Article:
Video Games

Initial Thoughts on Destiny: The Taken King

It's release day for Destiny: The Taken King and I kicked the tires a bit tonight. My wife Jill and I play Destiny together on Xbox One (we've gamed together for years). 

If you aren't familiar with Destiny, it's from the same studio (Bungie) that developed the Halo series for Microsoft. It takes place in a future version of our solar system where we have been overrun by not one, but four different types of aliens and most of the civilization on Earth has been destroyed. It does a really slick job of blending technology and "magic" for the character abilities and special features. All-in-all, it's a super fun game (and way too much of a diversion, since it is more MMO than FPS).

The Taken King introduces significant changes to Destiny which I won't fully detail here. IGN did a really nice job of describing them here.

I've complained (basically since release) that Destiny's leveling system is a waste of time. Basically, you level to 20. Then, from there, you increase in level based on the amount of "light" that your character gains. Light is dependent on the gear that you have. So, the better the gear, the better your character. Sounds like any other game, right? Not really. The issue here is that to level up, you are constantly grinding through the same (limited) content to dump experience into gear to fully unlock abilities and "light." It gets super repetitive and tedious super fast.

Well, that is gone. Now, light only makes you harder to kill and makes it easier to kill other people. It has nothing to do with level anymore. Thank god. 

Tonight I played my Titan for an hour or so. I was instantly converted from "light" level 34 to "actually" level 34 last week when version 2.0 went live. I completed a number of bounties over the past week that I didn't turn in. So, as soon as I logged in today, I was able to pretty much immediately jump from level 34 to nearly level 36. That was sweet, but nothing very special happened. You don't get your 3rd class specialization without doing a quest, and that quest itself is 2 missions into the storyline of the expansion. 

After a brief (yet repetitive) tour of the tower quest, which yielded several new pieces of gear and a free exotic primary weapon (sweet) I headed to Mars' moon Phobos for the first mission of the game. It was, expectantly short. The first level of an expansion always is. Then we returned to Earth to chase down some super secret equipment that Nathan Fillions Cayde 6 had hidden on the top of a tower overrun with bad guys. 

Finally, I went to Mars (and then Mercury) while my wife went to Venus (and then Mars) to unlock our Titan and Warlock 3rd class specs (respectively). Titans get a super cool flaming hammer to round out a solar spec, and Warlocks get an amazingly badass lightning storm ability that makes them float around like wizards, electrocuting everything in sight. I'm eager to see the Hunters' new void bow and arrow, but it would have to be fairly epic to compete with the Warlocks' storm.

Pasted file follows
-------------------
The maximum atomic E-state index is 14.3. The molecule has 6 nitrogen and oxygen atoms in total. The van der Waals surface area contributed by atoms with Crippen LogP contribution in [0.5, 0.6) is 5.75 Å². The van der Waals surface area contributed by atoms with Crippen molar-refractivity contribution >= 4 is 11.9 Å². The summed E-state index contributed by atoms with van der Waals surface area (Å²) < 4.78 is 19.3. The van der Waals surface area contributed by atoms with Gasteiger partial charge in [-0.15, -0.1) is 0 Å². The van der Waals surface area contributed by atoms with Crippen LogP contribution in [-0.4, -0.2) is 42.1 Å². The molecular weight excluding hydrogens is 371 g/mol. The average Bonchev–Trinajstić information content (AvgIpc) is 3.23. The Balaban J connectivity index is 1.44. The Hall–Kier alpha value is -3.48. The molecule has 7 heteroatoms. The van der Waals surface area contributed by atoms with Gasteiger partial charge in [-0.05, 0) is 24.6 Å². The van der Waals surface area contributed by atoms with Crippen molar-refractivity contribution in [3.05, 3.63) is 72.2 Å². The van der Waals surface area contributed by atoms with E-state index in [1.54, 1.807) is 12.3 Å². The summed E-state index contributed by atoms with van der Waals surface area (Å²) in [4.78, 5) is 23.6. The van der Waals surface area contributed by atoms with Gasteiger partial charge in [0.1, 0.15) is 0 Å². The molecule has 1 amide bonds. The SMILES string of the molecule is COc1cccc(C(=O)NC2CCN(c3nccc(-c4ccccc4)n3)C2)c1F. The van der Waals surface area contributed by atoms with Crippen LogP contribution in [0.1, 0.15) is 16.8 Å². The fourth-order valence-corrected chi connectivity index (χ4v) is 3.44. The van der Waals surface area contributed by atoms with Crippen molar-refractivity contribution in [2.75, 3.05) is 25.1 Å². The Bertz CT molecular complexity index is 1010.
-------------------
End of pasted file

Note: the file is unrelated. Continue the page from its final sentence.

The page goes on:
Overall thoughts are that the game got a much needed refresh. I'm skeptical about the amount of content injected into the game at this point. I've essentially paid $140 for Destiny since release, and I still don't have as much content in the game as I do in other "MMOs" like EVE, WOW, Elder Scrolls Online, etc. However, having said that, there is something about Destiny that is more enjoyable and less obsessive for me than those other games. So, that's a plus I suppose. I also find that playing on a console is a really nice change from playing on my desktop in a cramped office. Still, the updated UI is SLICK and a lot of the little helper features are really nice (e.g. the new interfaces to retreive melted items / armor, shaders, etc.) 

I think the new quest system is going to really add some additional components to the game and provide a needed diversion other than the existing bounties (which, get quite repetitive as it stands).

I hope that they've done something to address the ridiculous gap between some of the content in the game. That is yet to be determined. My usual fireteam can EASILY take on any of the nightfalls in the game, but continue to struggle with raid content. This is something of a downer for me, as I always enjoy pushing on the harder areas of a game. However, unlike most other games that I've played, I haven't found Destiny to be particularly learnable. If you go into an encounter and get your ass handed to you, it's not out of the realm of possibility that you will still be getting your ass handed to you HOURS later. WOW raids (as an example) have a fairly learnable and repeatable aspect to them. Once you learn how to do them, you can do them. Because Destiny is a FPS, that isn't necessarily true. The innate difficulty is much higher. 

I'll be checking out as much of the content as I can in the coming weeks. But for now, back to writing Book 2. This has been a fun diversion. You should take a few minutes to watch the "live action" trailer for the expansion.